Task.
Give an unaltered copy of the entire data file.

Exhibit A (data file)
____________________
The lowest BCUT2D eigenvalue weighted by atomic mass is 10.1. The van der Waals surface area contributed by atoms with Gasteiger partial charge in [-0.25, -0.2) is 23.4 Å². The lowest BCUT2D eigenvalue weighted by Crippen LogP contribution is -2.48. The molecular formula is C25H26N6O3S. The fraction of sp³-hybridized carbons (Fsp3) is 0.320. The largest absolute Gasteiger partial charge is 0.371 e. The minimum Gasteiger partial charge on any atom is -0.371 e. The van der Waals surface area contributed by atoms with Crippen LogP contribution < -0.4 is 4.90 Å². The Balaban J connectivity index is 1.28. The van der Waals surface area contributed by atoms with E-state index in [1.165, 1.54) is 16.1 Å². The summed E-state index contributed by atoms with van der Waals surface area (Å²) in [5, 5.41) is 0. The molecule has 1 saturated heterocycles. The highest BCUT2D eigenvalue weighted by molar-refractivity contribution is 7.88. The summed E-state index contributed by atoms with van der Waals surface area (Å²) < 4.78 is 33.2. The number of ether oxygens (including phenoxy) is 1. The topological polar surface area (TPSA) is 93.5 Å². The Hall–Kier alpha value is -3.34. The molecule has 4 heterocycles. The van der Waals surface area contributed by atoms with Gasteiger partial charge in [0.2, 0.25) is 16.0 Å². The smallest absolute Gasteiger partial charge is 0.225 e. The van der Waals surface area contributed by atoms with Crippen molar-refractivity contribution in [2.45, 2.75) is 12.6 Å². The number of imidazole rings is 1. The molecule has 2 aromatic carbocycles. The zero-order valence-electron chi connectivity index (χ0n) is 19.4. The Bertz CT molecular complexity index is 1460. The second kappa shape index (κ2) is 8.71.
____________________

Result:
The lowest BCUT2D eigenvalue weighted by atomic mass is 10.1. The van der Waals surface area contributed by atoms with Gasteiger partial charge in [-0.25, -0.2) is 23.4 Å². The lowest BCUT2D eigenvalue weighted by Crippen LogP contribution is -2.48. The molecular formula is C25H26N6O3S. The fraction of sp³-hybridized carbons (Fsp3) is 0.320. The largest absolute Gasteiger partial charge is 0.371 e. The minimum Gasteiger partial charge on any atom is -0.371 e. The van der Waals surface area contributed by atoms with Crippen LogP contribution < -0.4 is 4.90 Å². The Balaban J connectivity index is 1.28. The van der Waals surface area contributed by atoms with E-state index in [1.165, 1.54) is 16.1 Å². The summed E-state index contributed by atoms with van der Waals surface area (Å²) in [5, 5.41) is 0. The molecule has 1 saturated heterocycles. The highest BCUT2D eigenvalue weighted by molar-refractivity contribution is 7.88. The summed E-state index contributed by atoms with van der Waals surface area (Å²) < 4.78 is 33.2. The number of ether oxygens (including phenoxy) is 1. The topological polar surface area (TPSA) is 93.5 Å². The Hall–Kier alpha value is -3.34. The molecule has 4 heterocycles. The van der Waals surface area contributed by atoms with Gasteiger partial charge in [0.2, 0.25) is 16.0 Å². The smallest absolute Gasteiger partial charge is 0.225 e. The van der Waals surface area contributed by atoms with Crippen molar-refractivity contribution in [2.45, 2.75) is 12.6 Å². The number of imidazole rings is 1. The molecule has 2 aromatic carbocycles. The zero-order valence-electron chi connectivity index (χ0n) is 19.4. The Bertz CT molecular complexity index is 1460. The second kappa shape index (κ2) is 8.71.